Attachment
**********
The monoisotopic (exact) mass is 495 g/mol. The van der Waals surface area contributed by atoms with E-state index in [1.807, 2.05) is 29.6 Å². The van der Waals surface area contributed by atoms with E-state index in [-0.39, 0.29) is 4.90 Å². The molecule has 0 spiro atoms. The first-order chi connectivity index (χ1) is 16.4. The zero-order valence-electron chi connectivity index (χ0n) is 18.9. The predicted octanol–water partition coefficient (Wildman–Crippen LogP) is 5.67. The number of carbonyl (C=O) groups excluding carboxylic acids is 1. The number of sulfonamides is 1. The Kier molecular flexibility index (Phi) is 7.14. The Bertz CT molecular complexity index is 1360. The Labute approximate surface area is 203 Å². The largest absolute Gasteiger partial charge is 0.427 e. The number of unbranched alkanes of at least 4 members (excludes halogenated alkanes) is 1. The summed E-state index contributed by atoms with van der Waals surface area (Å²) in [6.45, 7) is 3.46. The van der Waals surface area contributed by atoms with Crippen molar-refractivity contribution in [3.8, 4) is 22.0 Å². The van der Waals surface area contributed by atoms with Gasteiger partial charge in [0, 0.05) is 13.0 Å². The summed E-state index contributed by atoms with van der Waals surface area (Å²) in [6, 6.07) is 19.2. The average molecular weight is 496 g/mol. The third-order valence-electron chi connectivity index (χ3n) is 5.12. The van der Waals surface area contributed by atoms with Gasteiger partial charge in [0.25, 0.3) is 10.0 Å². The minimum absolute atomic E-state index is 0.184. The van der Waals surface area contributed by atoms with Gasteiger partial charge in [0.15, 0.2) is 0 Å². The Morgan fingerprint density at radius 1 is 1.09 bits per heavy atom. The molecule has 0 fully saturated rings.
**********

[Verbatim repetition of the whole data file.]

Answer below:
The monoisotopic (exact) mass is 495 g/mol. The van der Waals surface area contributed by atoms with E-state index in [1.807, 2.05) is 29.6 Å². The van der Waals surface area contributed by atoms with E-state index in [-0.39, 0.29) is 4.90 Å². The molecule has 0 spiro atoms. The first-order chi connectivity index (χ1) is 16.4. The zero-order valence-electron chi connectivity index (χ0n) is 18.9. The predicted octanol–water partition coefficient (Wildman–Crippen LogP) is 5.67. The number of carbonyl (C=O) groups excluding carboxylic acids is 1. The number of sulfonamides is 1. The Kier molecular flexibility index (Phi) is 7.14. The Bertz CT molecular complexity index is 1360. The Labute approximate surface area is 203 Å². The largest absolute Gasteiger partial charge is 0.427 e. The number of unbranched alkanes of at least 4 members (excludes halogenated alkanes) is 1. The summed E-state index contributed by atoms with van der Waals surface area (Å²) in [6.45, 7) is 3.46. The van der Waals surface area contributed by atoms with Crippen molar-refractivity contribution in [3.8, 4) is 22.0 Å². The van der Waals surface area contributed by atoms with Gasteiger partial charge in [0, 0.05) is 13.0 Å². The summed E-state index contributed by atoms with van der Waals surface area (Å²) in [6, 6.07) is 19.2. The average molecular weight is 496 g/mol. The third-order valence-electron chi connectivity index (χ3n) is 5.12. The van der Waals surface area contributed by atoms with Gasteiger partial charge in [0.25, 0.3) is 10.0 Å². The minimum absolute atomic E-state index is 0.184. The van der Waals surface area contributed by atoms with Gasteiger partial charge in [0.15, 0.2) is 0 Å². The Morgan fingerprint density at radius 1 is 1.09 bits per heavy atom. The molecule has 0 fully saturated rings.